After graduating, I enrolled in an 11 month residential Student Conservation Association (SCA) and AmeriCorps program based in Bear Brook State Park in Allenstown, NH. The focus of this wonderful program is split between environmental education and conservation based activities, with an overarching theme of service based learning. All the participants go through a Conservation Work Skills week where the lessons include building water bars, steps and walls out of rock, trail tread and drainage control, bog bridge and timber based construction techniques, along with the basics of backcountry rigging. All week I was giddier than I had been since building forts in my youth. I had found what I was supposed to do… unfortunately it didn’t seem like such a job actually existed beyond the level of a volunteer or conservation corps member.
After the Bear Brook Program ended, I started leading trail crews of high school and college age volunteers for SCA. I researched and analyzed trail building techniques wherever I went, finding great inspiration in the work of the Civilian Conservation Corps (CCC) and the Works Progress Administration (WPA). I worked for masonry companies and two (of the few) well known trail contracting companies on the east coast. SCA continued to send me around the country to lead some of their more challenging backcountry projects and I soaked up the techniques I saw used in the High Sierra of California, the spongy taiga environs of the Alaskan interior, the rock hard red clay of North Carolina and soggy tropical rain forests of Puerto Rico. I was blown away that every local region had developed a unique style of work based on the immediate environment- species of trees, type of rock, weather patterns, and soil structure all affected how that style developed. Finding the sense and spirit of a place seemed to be a necessary component of proper naturalistic trail work.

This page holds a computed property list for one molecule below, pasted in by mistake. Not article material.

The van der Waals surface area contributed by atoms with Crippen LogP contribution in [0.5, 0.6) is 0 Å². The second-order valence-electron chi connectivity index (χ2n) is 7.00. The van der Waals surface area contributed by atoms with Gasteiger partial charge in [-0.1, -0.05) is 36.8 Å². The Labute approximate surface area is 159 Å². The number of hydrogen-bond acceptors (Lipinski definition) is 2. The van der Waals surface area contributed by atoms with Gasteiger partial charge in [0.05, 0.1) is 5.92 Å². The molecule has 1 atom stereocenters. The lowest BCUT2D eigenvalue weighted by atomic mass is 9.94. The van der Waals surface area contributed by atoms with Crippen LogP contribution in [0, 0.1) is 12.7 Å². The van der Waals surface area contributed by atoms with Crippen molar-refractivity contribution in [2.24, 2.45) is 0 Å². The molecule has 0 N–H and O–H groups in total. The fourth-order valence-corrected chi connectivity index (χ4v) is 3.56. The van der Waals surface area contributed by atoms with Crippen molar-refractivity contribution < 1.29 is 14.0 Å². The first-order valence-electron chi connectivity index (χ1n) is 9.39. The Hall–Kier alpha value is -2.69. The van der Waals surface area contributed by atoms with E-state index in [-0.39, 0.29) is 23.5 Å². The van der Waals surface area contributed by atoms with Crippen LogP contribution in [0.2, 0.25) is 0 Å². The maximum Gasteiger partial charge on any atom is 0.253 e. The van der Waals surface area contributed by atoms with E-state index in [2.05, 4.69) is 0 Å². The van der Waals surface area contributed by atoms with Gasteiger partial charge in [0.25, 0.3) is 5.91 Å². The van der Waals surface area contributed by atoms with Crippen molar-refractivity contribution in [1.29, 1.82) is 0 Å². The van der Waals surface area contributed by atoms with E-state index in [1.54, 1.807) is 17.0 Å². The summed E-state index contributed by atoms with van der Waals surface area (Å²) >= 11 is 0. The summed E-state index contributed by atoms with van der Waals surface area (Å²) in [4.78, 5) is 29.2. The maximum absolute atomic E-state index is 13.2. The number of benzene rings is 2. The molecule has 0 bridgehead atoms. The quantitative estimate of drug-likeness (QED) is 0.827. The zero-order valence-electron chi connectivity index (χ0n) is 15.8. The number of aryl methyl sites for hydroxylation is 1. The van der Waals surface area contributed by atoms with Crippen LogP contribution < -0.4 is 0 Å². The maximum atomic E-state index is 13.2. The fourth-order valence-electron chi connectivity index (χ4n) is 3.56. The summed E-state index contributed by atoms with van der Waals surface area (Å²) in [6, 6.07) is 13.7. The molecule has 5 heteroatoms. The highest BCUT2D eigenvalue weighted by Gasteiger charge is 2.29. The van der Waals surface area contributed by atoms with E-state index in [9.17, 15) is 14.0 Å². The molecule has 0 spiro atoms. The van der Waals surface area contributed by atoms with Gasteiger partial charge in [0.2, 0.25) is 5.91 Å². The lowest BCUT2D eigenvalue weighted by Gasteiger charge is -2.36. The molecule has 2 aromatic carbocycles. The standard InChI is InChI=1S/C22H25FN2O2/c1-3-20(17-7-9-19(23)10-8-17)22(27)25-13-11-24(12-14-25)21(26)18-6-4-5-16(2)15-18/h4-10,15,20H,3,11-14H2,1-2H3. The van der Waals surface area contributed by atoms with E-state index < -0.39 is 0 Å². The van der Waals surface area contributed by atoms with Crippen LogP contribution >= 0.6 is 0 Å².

I feel so fortunate that I am now able to meld the student, the teacher, and the giddy little kid in myself into a niche business that focusses on conservation. The scope of work often seems as varied as the regions I get to traverse. One day I may be assisting a trail advocacy group to plan, design and fund a trail system on a newly conserved piece of land. The next day I may be splitting stone with feathers and wedges for a backcountry rock work project. In the winter, I have taken up low impact logging and timber stand improvement, where I utilize small tracked equipment to fit the gap in between a horse logger and a skidder operation. I set aside a good chunk of the spring specifically to train SCA crew leaders, volunteers, and other youth corps crews for the upcoming season. I return to Bear Brook every year and it fills me with hope to see faces light up as they learn about crosscut saws, adzes, and other traditional hand tools. In this era of increased mechanization and technology use, widespread obesity, and a disconcerting disconnect from nature, I get to spend days in the woods with some of the next generation of conservation leaders. They inspire me and keep me optimistic that we have not lost sight of where we come from and where we might go from here.